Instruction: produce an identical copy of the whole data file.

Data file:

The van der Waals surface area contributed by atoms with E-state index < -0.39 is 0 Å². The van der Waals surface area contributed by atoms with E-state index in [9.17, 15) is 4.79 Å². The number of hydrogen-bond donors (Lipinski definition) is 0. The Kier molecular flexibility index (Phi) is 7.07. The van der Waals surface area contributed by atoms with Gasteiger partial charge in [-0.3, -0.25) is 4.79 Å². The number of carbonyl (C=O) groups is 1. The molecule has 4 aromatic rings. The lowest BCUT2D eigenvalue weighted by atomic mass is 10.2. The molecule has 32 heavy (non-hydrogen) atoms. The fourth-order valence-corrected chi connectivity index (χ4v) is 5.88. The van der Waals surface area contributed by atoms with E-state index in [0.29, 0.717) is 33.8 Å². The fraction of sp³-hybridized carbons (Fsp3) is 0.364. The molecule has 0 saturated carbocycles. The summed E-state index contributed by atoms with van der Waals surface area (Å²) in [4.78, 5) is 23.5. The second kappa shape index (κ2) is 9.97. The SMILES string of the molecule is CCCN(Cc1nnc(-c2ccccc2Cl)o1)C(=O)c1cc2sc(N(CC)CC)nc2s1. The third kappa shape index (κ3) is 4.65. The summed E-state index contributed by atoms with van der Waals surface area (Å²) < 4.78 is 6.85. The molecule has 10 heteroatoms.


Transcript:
The van der Waals surface area contributed by atoms with E-state index < -0.39 is 0 Å². The van der Waals surface area contributed by atoms with E-state index in [9.17, 15) is 4.79 Å². The number of hydrogen-bond donors (Lipinski definition) is 0. The Kier molecular flexibility index (Phi) is 7.07. The van der Waals surface area contributed by atoms with Gasteiger partial charge in [-0.3, -0.25) is 4.79 Å². The number of carbonyl (C=O) groups is 1. The molecule has 4 aromatic rings. The lowest BCUT2D eigenvalue weighted by atomic mass is 10.2. The molecule has 32 heavy (non-hydrogen) atoms. The fourth-order valence-corrected chi connectivity index (χ4v) is 5.88. The van der Waals surface area contributed by atoms with E-state index in [0.29, 0.717) is 33.8 Å². The fraction of sp³-hybridized carbons (Fsp3) is 0.364. The molecule has 0 saturated carbocycles. The summed E-state index contributed by atoms with van der Waals surface area (Å²) in [4.78, 5) is 23.5. The second kappa shape index (κ2) is 9.97. The SMILES string of the molecule is CCCN(Cc1nnc(-c2ccccc2Cl)o1)C(=O)c1cc2sc(N(CC)CC)nc2s1. The third kappa shape index (κ3) is 4.65. The summed E-state index contributed by atoms with van der Waals surface area (Å²) < 4.78 is 6.85. The molecule has 10 heteroatoms.